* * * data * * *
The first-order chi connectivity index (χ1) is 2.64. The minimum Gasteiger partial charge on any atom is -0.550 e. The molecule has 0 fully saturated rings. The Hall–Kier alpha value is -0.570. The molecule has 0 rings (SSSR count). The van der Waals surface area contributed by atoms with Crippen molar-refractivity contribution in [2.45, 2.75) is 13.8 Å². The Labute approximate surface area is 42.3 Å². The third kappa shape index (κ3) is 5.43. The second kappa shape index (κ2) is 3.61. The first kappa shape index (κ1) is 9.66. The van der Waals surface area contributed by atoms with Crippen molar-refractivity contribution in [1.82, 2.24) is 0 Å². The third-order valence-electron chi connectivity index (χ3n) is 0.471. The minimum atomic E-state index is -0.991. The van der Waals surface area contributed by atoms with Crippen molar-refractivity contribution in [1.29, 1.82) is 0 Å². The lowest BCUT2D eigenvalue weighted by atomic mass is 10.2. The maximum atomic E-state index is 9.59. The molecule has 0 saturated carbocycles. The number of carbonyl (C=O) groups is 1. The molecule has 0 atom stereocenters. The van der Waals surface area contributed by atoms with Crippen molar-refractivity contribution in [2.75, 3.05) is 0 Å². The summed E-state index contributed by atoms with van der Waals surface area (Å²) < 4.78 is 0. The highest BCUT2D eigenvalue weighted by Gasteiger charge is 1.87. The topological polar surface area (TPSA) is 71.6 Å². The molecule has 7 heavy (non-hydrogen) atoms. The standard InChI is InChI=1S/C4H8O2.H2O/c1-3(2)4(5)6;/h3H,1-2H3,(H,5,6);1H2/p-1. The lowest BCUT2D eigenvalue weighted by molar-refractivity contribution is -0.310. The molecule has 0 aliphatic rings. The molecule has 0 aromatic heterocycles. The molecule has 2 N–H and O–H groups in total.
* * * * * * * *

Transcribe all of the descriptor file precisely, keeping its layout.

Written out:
The first-order chi connectivity index (χ1) is 2.64. The minimum Gasteiger partial charge on any atom is -0.550 e. The molecule has 0 fully saturated rings. The Hall–Kier alpha value is -0.570. The molecule has 0 rings (SSSR count). The van der Waals surface area contributed by atoms with Crippen molar-refractivity contribution in [2.45, 2.75) is 13.8 Å². The Labute approximate surface area is 42.3 Å². The third kappa shape index (κ3) is 5.43. The second kappa shape index (κ2) is 3.61. The first kappa shape index (κ1) is 9.66. The van der Waals surface area contributed by atoms with Crippen molar-refractivity contribution in [1.82, 2.24) is 0 Å². The third-order valence-electron chi connectivity index (χ3n) is 0.471. The minimum atomic E-state index is -0.991. The van der Waals surface area contributed by atoms with Crippen molar-refractivity contribution in [1.29, 1.82) is 0 Å². The lowest BCUT2D eigenvalue weighted by atomic mass is 10.2. The maximum atomic E-state index is 9.59. The molecule has 0 saturated carbocycles. The number of carbonyl (C=O) groups is 1. The molecule has 0 atom stereocenters. The van der Waals surface area contributed by atoms with Crippen molar-refractivity contribution in [2.75, 3.05) is 0 Å². The summed E-state index contributed by atoms with van der Waals surface area (Å²) < 4.78 is 0. The highest BCUT2D eigenvalue weighted by Gasteiger charge is 1.87. The topological polar surface area (TPSA) is 71.6 Å². The molecule has 7 heavy (non-hydrogen) atoms. The standard InChI is InChI=1S/C4H8O2.H2O/c1-3(2)4(5)6;/h3H,1-2H3,(H,5,6);1H2/p-1. The lowest BCUT2D eigenvalue weighted by molar-refractivity contribution is -0.310. The molecule has 0 aliphatic rings. The molecule has 0 aromatic heterocycles. The molecule has 2 N–H and O–H groups in total.